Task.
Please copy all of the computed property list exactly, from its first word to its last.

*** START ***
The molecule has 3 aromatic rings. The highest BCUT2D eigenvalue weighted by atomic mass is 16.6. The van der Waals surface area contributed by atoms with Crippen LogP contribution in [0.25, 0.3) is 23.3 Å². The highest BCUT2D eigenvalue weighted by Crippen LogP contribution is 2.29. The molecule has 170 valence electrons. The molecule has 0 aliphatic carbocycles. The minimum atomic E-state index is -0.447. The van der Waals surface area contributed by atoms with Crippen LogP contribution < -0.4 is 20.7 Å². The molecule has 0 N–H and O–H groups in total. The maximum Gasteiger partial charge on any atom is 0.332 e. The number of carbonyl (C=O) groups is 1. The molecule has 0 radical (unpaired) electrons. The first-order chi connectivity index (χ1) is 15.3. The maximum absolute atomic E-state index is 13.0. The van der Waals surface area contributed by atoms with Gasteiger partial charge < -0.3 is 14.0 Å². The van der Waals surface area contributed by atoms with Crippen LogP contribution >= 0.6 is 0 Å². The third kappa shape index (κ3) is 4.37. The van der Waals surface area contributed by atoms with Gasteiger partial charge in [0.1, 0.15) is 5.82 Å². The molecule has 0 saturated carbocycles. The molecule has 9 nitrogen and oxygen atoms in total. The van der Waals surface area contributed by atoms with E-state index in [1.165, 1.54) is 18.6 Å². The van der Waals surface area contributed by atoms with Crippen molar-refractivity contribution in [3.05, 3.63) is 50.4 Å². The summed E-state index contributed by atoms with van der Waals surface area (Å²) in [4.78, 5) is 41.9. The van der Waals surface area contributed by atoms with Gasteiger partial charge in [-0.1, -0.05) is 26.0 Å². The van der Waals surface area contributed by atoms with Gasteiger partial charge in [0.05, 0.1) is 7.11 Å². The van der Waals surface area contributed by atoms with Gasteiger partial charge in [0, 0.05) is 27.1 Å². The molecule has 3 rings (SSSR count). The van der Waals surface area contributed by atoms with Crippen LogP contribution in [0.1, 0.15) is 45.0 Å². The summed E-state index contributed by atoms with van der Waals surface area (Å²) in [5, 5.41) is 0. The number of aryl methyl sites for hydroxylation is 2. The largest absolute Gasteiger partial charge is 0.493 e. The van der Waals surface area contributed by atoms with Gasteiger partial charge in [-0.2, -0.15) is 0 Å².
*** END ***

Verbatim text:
The molecule has 3 aromatic rings. The highest BCUT2D eigenvalue weighted by atomic mass is 16.6. The van der Waals surface area contributed by atoms with Crippen LogP contribution in [0.25, 0.3) is 23.3 Å². The highest BCUT2D eigenvalue weighted by Crippen LogP contribution is 2.29. The molecule has 170 valence electrons. The molecule has 0 aliphatic carbocycles. The minimum atomic E-state index is -0.447. The van der Waals surface area contributed by atoms with Crippen LogP contribution < -0.4 is 20.7 Å². The molecule has 0 N–H and O–H groups in total. The maximum Gasteiger partial charge on any atom is 0.332 e. The number of carbonyl (C=O) groups is 1. The molecule has 0 radical (unpaired) electrons. The first-order chi connectivity index (χ1) is 15.3. The maximum absolute atomic E-state index is 13.0. The van der Waals surface area contributed by atoms with Gasteiger partial charge < -0.3 is 14.0 Å². The van der Waals surface area contributed by atoms with Crippen LogP contribution >= 0.6 is 0 Å². The third kappa shape index (κ3) is 4.37. The van der Waals surface area contributed by atoms with Gasteiger partial charge in [0.1, 0.15) is 5.82 Å². The molecule has 0 saturated carbocycles. The molecule has 9 nitrogen and oxygen atoms in total. The van der Waals surface area contributed by atoms with E-state index in [1.165, 1.54) is 18.6 Å². The van der Waals surface area contributed by atoms with Crippen molar-refractivity contribution in [3.05, 3.63) is 50.4 Å². The summed E-state index contributed by atoms with van der Waals surface area (Å²) in [4.78, 5) is 41.9. The van der Waals surface area contributed by atoms with Gasteiger partial charge in [-0.1, -0.05) is 26.0 Å². The van der Waals surface area contributed by atoms with Gasteiger partial charge in [0.05, 0.1) is 7.11 Å². The van der Waals surface area contributed by atoms with Gasteiger partial charge in [0, 0.05) is 27.1 Å². The molecule has 3 rings (SSSR count). The van der Waals surface area contributed by atoms with Crippen LogP contribution in [0.1, 0.15) is 45.0 Å². The summed E-state index contributed by atoms with van der Waals surface area (Å²) in [5, 5.41) is 0. The number of aryl methyl sites for hydroxylation is 2. The largest absolute Gasteiger partial charge is 0.493 e. The van der Waals surface area contributed by atoms with Gasteiger partial charge in [-0.2, -0.15) is 0 Å².